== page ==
So, the dream when 'sub' again, for a while at least. Then it resurfaced, when I heard about para-motoring! Now THAT was a more feasible way to fly! Affordable, transportable and possible even when there are no hills! All the boxes ticked!.  It did not take me long to make my move. From a forum, it may have even been this one, I found a private instructor, who was teaching from a field near Basingstoke (Crabtree). Crap = still an hour's drive away, but I was keen and went through the ground-handling, short hops, pulled by a rope, and, having bought some second hand gear (Fresh-Breeze Simonini and a Silex wing), he got me flying for the first time. I could finally call myself a pilot! Having had some problems with the radios, to be used on my first flight, the instructor hooked his mobile phone into the headphones and I could hear him during my first flight. Flakey, I guess, but it did the trick. It never occurred to me, that the line could drop and I would have been on my own, up there!

Well such is the adrenaline rush, when someone with the urge to fly, gets a chance to do so! Caution to the wind!  Quite literally! xD

So, we are nearly up to speed. I flew only three more times, after that. The next two were shortly after my first flight, but I had the engine stop on me twice, just after take-off. I never found out what caused it. My instructor flew the engine after the first incident, shook and rattled it, but nothing odd came to light. So, I hooked in again and off I went, only to have the donkey die on me again, in the first right hand turn on climb-out. Good training, though! I shall not worry about engine failure ever again. I landed safely and felt totally relaxed.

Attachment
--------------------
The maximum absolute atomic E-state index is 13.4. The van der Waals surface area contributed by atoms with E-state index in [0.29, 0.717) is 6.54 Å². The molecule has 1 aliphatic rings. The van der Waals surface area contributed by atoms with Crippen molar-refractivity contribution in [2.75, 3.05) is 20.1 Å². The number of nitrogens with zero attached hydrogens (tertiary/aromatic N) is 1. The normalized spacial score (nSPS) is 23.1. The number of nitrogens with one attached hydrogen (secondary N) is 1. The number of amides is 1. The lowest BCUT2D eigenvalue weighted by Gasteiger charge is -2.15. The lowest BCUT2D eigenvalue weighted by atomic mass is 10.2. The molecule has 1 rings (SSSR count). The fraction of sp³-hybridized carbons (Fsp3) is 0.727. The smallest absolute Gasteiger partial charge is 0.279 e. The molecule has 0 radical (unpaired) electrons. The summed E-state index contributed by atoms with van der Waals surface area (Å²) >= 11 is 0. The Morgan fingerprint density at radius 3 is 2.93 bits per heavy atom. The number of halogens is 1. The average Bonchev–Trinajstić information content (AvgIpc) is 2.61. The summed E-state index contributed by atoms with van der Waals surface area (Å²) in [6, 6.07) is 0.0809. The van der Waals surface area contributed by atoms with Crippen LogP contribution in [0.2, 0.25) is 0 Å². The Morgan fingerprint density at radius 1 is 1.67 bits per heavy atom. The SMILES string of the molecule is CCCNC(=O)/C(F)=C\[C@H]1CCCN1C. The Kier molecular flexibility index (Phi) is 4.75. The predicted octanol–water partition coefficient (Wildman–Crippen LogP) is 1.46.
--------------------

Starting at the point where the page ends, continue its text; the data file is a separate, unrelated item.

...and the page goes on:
The last flight for a few years came when I travelled down to the coast, to meet with my instructor at home, to fly there. Things got a bit later than the intended "early morning" -take off.

By about 7:30am we were trussed up in this local football field. Nose into the wind, glider laid out, wind a little swirly, but nothing that worried my instructor. Then, the classic newbie mistake: The wing did not come up straight, but I tried to force it. Nobody actually said "full power - power - power" but that is what I did! Woops!  A VERY short hop, followed by a sharp 180 turn and slam into the ground. Fortunately the wing was OK, but the frame took a beating and the prop was a gonner.  A friend, who had watched me in the field, doing my first flight, and who is a very able engineer, helped me, (read = he did everything) to repair the frame. My instructor had a spare, ready balanced, prop and so I would have been ready to try again. 

Only, a) my confidence was dented and b) my instructor moved jobs back to the coast, so I had no help close by, to get me flying again. I tried some re-training with Steve Haze, at Barry's field in Guildford, but that did not get me airborne again, either.  Then life got in the way again; family trouble and a divorce followed. 

So, a break of nearly four years, but the dream still lives! I still have my motor, and my wing has only been out of the bag a couple of times a year, when I tried my hand with ground-handling. Eventually, spurred on, by hearing that a friend, whom I had told about my flying experiences, had gone and got his EP and CP as a paraglider pilot, I decided to take another run at it. I found that I have fellow PPG enthusiasts very close to me, here in Feltham, where I now live. Massive kudos to Cas Whitmore, who spent a lovely Sunday morning (in flyable weather!) giving my Simonini the once over and got it purring again. He made all the right noises, about it being a good engine, sounding nice and generally being air-worthy, rather than ready to be replaced. So, I booked myself onto a re-training / paraglider to motor conversion - course with FlySpain in Algodonales, near Malaga.  The flight is booked, the course confirmed, rental car added for the week (for a mere £45 pounds, fully 'no risk' insured - thank you MSE), I am ready to roll.